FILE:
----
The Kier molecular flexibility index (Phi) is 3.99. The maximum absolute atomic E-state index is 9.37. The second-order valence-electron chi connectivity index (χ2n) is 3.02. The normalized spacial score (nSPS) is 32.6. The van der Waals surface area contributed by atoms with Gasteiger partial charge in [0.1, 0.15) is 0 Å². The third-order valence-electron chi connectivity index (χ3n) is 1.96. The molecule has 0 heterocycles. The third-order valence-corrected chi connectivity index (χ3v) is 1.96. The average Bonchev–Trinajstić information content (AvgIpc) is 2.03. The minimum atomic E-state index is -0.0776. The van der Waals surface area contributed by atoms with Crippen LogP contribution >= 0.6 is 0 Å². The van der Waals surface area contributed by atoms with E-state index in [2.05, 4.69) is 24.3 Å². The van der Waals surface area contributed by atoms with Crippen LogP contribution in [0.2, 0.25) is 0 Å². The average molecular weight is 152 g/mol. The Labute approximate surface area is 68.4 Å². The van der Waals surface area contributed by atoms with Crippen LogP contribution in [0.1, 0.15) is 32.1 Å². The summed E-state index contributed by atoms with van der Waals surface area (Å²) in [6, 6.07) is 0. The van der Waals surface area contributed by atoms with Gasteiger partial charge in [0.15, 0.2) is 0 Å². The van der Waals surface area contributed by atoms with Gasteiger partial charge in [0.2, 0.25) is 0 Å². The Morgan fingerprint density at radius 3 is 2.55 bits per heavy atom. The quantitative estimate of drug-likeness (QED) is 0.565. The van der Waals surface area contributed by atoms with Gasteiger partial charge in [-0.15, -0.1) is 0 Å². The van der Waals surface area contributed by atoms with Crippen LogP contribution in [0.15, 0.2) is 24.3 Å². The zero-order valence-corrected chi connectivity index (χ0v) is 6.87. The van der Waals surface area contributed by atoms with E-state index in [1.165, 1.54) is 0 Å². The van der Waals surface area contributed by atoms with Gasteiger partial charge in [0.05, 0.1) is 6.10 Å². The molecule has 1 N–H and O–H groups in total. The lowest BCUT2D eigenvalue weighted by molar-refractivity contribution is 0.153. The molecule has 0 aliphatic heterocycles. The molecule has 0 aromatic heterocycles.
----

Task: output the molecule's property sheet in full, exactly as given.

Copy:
The Kier molecular flexibility index (Phi) is 3.99. The maximum absolute atomic E-state index is 9.37. The second-order valence-electron chi connectivity index (χ2n) is 3.02. The normalized spacial score (nSPS) is 32.6. The van der Waals surface area contributed by atoms with Gasteiger partial charge in [0.1, 0.15) is 0 Å². The third-order valence-electron chi connectivity index (χ3n) is 1.96. The molecule has 0 heterocycles. The third-order valence-corrected chi connectivity index (χ3v) is 1.96. The average Bonchev–Trinajstić information content (AvgIpc) is 2.03. The minimum atomic E-state index is -0.0776. The van der Waals surface area contributed by atoms with Crippen LogP contribution >= 0.6 is 0 Å². The van der Waals surface area contributed by atoms with E-state index in [2.05, 4.69) is 24.3 Å². The van der Waals surface area contributed by atoms with Crippen LogP contribution in [0.2, 0.25) is 0 Å². The average molecular weight is 152 g/mol. The Labute approximate surface area is 68.4 Å². The van der Waals surface area contributed by atoms with Crippen LogP contribution in [0.1, 0.15) is 32.1 Å². The summed E-state index contributed by atoms with van der Waals surface area (Å²) in [6, 6.07) is 0. The van der Waals surface area contributed by atoms with Gasteiger partial charge in [0.15, 0.2) is 0 Å². The van der Waals surface area contributed by atoms with Gasteiger partial charge in [0.2, 0.25) is 0 Å². The Morgan fingerprint density at radius 3 is 2.55 bits per heavy atom. The quantitative estimate of drug-likeness (QED) is 0.565. The van der Waals surface area contributed by atoms with Gasteiger partial charge in [-0.15, -0.1) is 0 Å². The van der Waals surface area contributed by atoms with Crippen LogP contribution in [0.15, 0.2) is 24.3 Å². The zero-order valence-corrected chi connectivity index (χ0v) is 6.87. The van der Waals surface area contributed by atoms with E-state index in [1.165, 1.54) is 0 Å². The van der Waals surface area contributed by atoms with Gasteiger partial charge in [0.05, 0.1) is 6.10 Å². The molecule has 1 N–H and O–H groups in total. The lowest BCUT2D eigenvalue weighted by molar-refractivity contribution is 0.153. The molecule has 0 aliphatic heterocycles. The molecule has 0 aromatic heterocycles.